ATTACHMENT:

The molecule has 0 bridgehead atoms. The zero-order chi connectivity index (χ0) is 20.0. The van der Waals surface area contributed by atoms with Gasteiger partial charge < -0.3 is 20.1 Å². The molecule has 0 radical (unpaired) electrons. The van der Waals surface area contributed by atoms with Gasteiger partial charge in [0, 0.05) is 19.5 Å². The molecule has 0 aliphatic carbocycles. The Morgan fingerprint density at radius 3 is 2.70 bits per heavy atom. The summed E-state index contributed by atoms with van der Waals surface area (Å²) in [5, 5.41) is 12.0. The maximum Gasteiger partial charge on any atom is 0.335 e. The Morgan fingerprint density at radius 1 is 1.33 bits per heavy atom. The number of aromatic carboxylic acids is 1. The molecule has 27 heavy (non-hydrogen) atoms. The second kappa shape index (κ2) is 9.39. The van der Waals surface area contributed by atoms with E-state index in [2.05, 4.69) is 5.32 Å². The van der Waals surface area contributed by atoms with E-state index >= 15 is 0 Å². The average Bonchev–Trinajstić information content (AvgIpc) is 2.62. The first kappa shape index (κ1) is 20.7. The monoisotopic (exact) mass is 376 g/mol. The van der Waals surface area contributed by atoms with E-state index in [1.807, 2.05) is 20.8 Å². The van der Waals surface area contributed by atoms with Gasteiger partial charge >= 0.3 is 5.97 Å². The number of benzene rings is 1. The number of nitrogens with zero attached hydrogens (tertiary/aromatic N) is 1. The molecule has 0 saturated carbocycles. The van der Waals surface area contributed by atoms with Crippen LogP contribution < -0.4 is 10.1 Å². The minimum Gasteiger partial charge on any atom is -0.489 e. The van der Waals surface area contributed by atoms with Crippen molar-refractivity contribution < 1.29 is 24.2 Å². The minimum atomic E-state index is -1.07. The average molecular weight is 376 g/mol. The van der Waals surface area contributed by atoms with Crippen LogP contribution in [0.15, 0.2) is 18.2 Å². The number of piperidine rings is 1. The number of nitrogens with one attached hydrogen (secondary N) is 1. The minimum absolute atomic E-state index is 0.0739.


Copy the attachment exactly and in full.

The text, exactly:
The molecule has 0 bridgehead atoms. The zero-order chi connectivity index (χ0) is 20.0. The van der Waals surface area contributed by atoms with Gasteiger partial charge < -0.3 is 20.1 Å². The molecule has 0 radical (unpaired) electrons. The van der Waals surface area contributed by atoms with Gasteiger partial charge in [0, 0.05) is 19.5 Å². The molecule has 0 aliphatic carbocycles. The Morgan fingerprint density at radius 3 is 2.70 bits per heavy atom. The summed E-state index contributed by atoms with van der Waals surface area (Å²) in [5, 5.41) is 12.0. The maximum Gasteiger partial charge on any atom is 0.335 e. The Morgan fingerprint density at radius 1 is 1.33 bits per heavy atom. The number of aromatic carboxylic acids is 1. The molecule has 27 heavy (non-hydrogen) atoms. The second kappa shape index (κ2) is 9.39. The van der Waals surface area contributed by atoms with E-state index in [2.05, 4.69) is 5.32 Å². The van der Waals surface area contributed by atoms with E-state index >= 15 is 0 Å². The average Bonchev–Trinajstić information content (AvgIpc) is 2.62. The first kappa shape index (κ1) is 20.7. The monoisotopic (exact) mass is 376 g/mol. The van der Waals surface area contributed by atoms with E-state index in [1.807, 2.05) is 20.8 Å². The van der Waals surface area contributed by atoms with Gasteiger partial charge >= 0.3 is 5.97 Å². The number of benzene rings is 1. The number of nitrogens with zero attached hydrogens (tertiary/aromatic N) is 1. The molecule has 0 saturated carbocycles. The van der Waals surface area contributed by atoms with Crippen LogP contribution < -0.4 is 10.1 Å². The minimum Gasteiger partial charge on any atom is -0.489 e. The van der Waals surface area contributed by atoms with Crippen molar-refractivity contribution < 1.29 is 24.2 Å². The minimum atomic E-state index is -1.07. The average molecular weight is 376 g/mol. The van der Waals surface area contributed by atoms with Crippen LogP contribution in [0.15, 0.2) is 18.2 Å². The number of piperidine rings is 1. The number of nitrogens with one attached hydrogen (secondary N) is 1. The minimum absolute atomic E-state index is 0.0739.